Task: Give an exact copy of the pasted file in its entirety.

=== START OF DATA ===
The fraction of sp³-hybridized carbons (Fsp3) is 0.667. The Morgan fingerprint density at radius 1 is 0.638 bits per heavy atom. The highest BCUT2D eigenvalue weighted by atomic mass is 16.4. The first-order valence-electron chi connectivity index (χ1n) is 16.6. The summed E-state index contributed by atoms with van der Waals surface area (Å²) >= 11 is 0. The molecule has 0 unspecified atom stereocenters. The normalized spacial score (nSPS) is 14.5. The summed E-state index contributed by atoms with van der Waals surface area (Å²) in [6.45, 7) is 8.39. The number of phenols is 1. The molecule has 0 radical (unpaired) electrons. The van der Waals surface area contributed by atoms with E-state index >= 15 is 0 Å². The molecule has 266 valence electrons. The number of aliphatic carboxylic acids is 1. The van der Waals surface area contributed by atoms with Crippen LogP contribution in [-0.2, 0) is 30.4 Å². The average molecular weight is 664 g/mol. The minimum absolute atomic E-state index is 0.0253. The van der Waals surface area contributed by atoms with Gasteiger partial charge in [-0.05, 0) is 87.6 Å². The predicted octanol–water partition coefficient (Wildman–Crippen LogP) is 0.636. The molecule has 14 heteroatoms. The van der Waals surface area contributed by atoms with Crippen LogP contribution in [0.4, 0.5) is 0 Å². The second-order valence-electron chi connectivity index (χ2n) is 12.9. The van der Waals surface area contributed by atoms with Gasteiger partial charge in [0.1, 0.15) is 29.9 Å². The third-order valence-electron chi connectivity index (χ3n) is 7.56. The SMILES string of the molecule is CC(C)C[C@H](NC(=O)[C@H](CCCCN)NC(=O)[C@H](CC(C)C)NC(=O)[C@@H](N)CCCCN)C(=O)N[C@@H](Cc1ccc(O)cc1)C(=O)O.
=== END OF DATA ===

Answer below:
The fraction of sp³-hybridized carbons (Fsp3) is 0.667. The Morgan fingerprint density at radius 1 is 0.638 bits per heavy atom. The highest BCUT2D eigenvalue weighted by atomic mass is 16.4. The first-order valence-electron chi connectivity index (χ1n) is 16.6. The summed E-state index contributed by atoms with van der Waals surface area (Å²) >= 11 is 0. The molecule has 0 unspecified atom stereocenters. The normalized spacial score (nSPS) is 14.5. The summed E-state index contributed by atoms with van der Waals surface area (Å²) in [6.45, 7) is 8.39. The number of phenols is 1. The molecule has 0 radical (unpaired) electrons. The van der Waals surface area contributed by atoms with E-state index >= 15 is 0 Å². The molecule has 266 valence electrons. The number of aliphatic carboxylic acids is 1. The van der Waals surface area contributed by atoms with Crippen LogP contribution in [-0.2, 0) is 30.4 Å². The average molecular weight is 664 g/mol. The minimum absolute atomic E-state index is 0.0253. The van der Waals surface area contributed by atoms with Gasteiger partial charge in [-0.05, 0) is 87.6 Å². The predicted octanol–water partition coefficient (Wildman–Crippen LogP) is 0.636. The molecule has 14 heteroatoms. The van der Waals surface area contributed by atoms with Crippen LogP contribution in [0.4, 0.5) is 0 Å². The second-order valence-electron chi connectivity index (χ2n) is 12.9. The van der Waals surface area contributed by atoms with Gasteiger partial charge in [0.1, 0.15) is 29.9 Å². The third-order valence-electron chi connectivity index (χ3n) is 7.56. The SMILES string of the molecule is CC(C)C[C@H](NC(=O)[C@H](CCCCN)NC(=O)[C@H](CC(C)C)NC(=O)[C@@H](N)CCCCN)C(=O)N[C@@H](Cc1ccc(O)cc1)C(=O)O.